The Monpas of Trongsa are Monpas no more

Distinct old ways are vanishing with the pace of progress

By Tashi Dema

INDISTINGUISHABLE – Except for language, their culture and tradition have succumbed to modernisation

26 September, 2008 – Cool clouds drift over the Wangling village in Trongsa dzongkhag bringing the inhabitants respite from the searing afternoon sun.

Lhakpa, 15, in faded jeans and black half-sleeve shirt, is on the ground near a old hut. He is in pain. While chipping at tree barks his knife fell and cut his ankle.

Lhakpa picks up a piece of cloth lying in front of the hut and wraps it over his wound. His single mother asks him to go to the basic health unit in Jangbi, located at about a two-hour walk from their village. She speaks to him in their local dialect – Monkha. But Lhakpa does not want to go anywhere. He has to attend his non-formal education class in the evening.

Lhakpa and his family are among the Monpa community, who live in the three villages of Wangling, Jangbi and Phumzur, located in the folds of undulating hills that rise to form the Black Mountain range. They are also known to be the earliest inhabitants of Bhutan. They have a unique culture and tradition of their own.

Monpas used to depend on the forest for their livelihood. They wove cane and bamboo products, wore a dress called pagay, and spoke a language – Monkha – that did not resemble any other in the country. But that was years ago.

Things have changed today.

The life led by about 261 people living in 41 households of the community reveals that, except for their language, they have lost their culture and tradition to the winds of modernisation.

Nyontemo, 75, lives in a small bamboo hut, that serves as kitchen, bedroom, work place and storeroom, with her husband and son’s family of five. Nyontemo remembers wearing pagay, the traditional dress of Monpa, which is made from nettle fibre, when she was about 10 years old, but discarded it the moment her maternal uncle bought her soft clothes made of thread. She has also never heard of her traditional song called monzhey. People rarely sang it these days preferring instead modern foreign songs.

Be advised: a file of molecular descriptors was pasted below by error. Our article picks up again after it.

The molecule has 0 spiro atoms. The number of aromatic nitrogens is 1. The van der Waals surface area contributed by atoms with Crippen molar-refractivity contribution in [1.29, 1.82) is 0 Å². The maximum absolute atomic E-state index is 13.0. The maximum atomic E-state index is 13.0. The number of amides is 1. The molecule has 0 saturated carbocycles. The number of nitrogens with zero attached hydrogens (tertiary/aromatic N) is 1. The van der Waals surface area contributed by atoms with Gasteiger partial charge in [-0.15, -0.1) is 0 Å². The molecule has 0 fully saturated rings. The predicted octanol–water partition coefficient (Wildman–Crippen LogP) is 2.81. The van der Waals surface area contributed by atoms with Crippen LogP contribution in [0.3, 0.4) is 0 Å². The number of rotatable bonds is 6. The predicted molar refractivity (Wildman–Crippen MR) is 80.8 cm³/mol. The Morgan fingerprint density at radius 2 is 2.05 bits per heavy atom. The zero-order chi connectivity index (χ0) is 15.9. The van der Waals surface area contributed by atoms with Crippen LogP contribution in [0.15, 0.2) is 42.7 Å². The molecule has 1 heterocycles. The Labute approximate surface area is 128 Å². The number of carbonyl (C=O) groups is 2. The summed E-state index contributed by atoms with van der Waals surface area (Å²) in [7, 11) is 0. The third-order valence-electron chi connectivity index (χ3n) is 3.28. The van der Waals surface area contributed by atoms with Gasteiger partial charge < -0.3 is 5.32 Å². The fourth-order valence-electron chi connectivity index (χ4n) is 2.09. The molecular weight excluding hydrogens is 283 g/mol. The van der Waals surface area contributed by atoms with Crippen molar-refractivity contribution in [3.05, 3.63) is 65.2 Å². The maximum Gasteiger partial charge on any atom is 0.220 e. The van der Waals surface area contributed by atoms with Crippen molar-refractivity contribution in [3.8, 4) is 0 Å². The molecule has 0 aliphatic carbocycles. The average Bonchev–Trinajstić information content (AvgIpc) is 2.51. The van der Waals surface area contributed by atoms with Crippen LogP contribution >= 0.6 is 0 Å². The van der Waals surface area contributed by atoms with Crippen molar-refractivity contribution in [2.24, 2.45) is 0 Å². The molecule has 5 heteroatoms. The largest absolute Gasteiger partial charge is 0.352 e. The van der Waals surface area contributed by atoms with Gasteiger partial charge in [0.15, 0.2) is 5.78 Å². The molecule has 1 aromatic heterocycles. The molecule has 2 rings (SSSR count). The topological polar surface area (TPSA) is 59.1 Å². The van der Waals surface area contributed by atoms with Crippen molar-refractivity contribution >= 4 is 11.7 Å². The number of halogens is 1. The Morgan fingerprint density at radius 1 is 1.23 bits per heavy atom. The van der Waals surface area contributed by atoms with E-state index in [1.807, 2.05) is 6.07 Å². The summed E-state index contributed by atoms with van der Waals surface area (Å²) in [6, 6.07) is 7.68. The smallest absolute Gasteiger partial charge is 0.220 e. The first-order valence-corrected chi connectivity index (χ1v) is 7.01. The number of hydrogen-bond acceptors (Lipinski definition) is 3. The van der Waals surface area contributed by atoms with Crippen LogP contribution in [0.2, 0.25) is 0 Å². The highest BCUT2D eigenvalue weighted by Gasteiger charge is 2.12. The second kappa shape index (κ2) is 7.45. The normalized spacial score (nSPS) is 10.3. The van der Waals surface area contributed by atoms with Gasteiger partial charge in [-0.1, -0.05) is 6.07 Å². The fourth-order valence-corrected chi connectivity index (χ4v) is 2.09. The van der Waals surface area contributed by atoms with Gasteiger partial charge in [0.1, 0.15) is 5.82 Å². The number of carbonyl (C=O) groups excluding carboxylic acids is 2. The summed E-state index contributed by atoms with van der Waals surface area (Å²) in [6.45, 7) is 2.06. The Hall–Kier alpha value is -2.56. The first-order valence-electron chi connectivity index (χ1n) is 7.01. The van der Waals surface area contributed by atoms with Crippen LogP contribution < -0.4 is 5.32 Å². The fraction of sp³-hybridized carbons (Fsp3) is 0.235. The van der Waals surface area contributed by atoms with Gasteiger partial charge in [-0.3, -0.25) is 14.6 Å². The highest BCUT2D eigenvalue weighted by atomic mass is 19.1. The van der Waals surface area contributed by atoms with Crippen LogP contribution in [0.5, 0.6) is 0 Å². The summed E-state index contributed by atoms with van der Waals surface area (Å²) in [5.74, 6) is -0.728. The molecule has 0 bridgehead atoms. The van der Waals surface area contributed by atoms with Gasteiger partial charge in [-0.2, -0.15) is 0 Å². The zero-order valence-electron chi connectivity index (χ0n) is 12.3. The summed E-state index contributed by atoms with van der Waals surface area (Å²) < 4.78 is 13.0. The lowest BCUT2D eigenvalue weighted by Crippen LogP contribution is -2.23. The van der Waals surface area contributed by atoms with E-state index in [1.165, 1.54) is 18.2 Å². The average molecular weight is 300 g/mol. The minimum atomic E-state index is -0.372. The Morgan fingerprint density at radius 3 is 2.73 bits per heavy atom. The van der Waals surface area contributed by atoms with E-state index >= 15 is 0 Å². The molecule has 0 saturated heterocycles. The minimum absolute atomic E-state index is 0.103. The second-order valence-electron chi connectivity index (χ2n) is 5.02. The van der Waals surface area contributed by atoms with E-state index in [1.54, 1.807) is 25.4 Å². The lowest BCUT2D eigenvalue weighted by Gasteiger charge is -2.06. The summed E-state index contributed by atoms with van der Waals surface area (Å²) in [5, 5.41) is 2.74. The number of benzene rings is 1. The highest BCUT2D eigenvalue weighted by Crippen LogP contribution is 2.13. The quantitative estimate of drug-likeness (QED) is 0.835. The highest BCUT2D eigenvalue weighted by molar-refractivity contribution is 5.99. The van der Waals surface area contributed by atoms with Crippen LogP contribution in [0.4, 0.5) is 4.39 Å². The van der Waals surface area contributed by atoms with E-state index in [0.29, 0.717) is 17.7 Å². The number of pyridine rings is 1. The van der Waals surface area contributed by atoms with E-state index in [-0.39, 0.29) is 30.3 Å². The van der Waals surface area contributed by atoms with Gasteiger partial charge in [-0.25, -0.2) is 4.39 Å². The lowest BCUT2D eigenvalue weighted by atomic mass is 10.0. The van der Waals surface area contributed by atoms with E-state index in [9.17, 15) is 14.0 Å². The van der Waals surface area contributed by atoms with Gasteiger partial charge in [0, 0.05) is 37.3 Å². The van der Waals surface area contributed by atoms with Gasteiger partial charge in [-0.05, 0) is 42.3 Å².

“We discarded our traditional attire because of lack of resources and the time consumed in weaving it,” said Nyepo, 70, from Phumzur village. “Who would want to spend time weaving these rough clothes when there is so much choice in the market.”

Another tradition of the Monpa community, cane and bamboo products, like baskets and bichaps, which Monpas traded with the people of Trongsa for food and clothing, is on the verge of extinction. With agriculture and farming predominating the lives of Monpas of Jangbi and Wangling, the art of weaving bamboo products has almost become history. Only some people, living in Phumzur village, about a five-hour walk from the road head, continue the trend.

People told Kuensel they could earn more by working as daily wage workers than selling bamboo products. With the Nabji-Korphu ecotourism trail running through the heart of their village, people earn money as potters.

Extensive interviews with the Monpas revealed that they are in fact in no hurry to preserve their culture, as the term Monpas, they think, means people living under poor socio-economic conditions. This low self-esteem has resulted in people evading their tradition and culture.

Meanwhile, as the sun sets behind the Black Mountains towards dusk, Lhakpa and his other friends, who have neither seen Pagay nor heard Monzhey, have gathered in the village tshogpa’s house to select those who will perform the Monzhey, as their gewog gup has issued an order to present it in the dzongkhag for the Centennial Celebration.

But Lhakpa and his other friends are worried since they have never heard Monzhey songs. They have grown up singing rigsar songs, they say. The village is currently looking out for any elderly person who would know the old songs.

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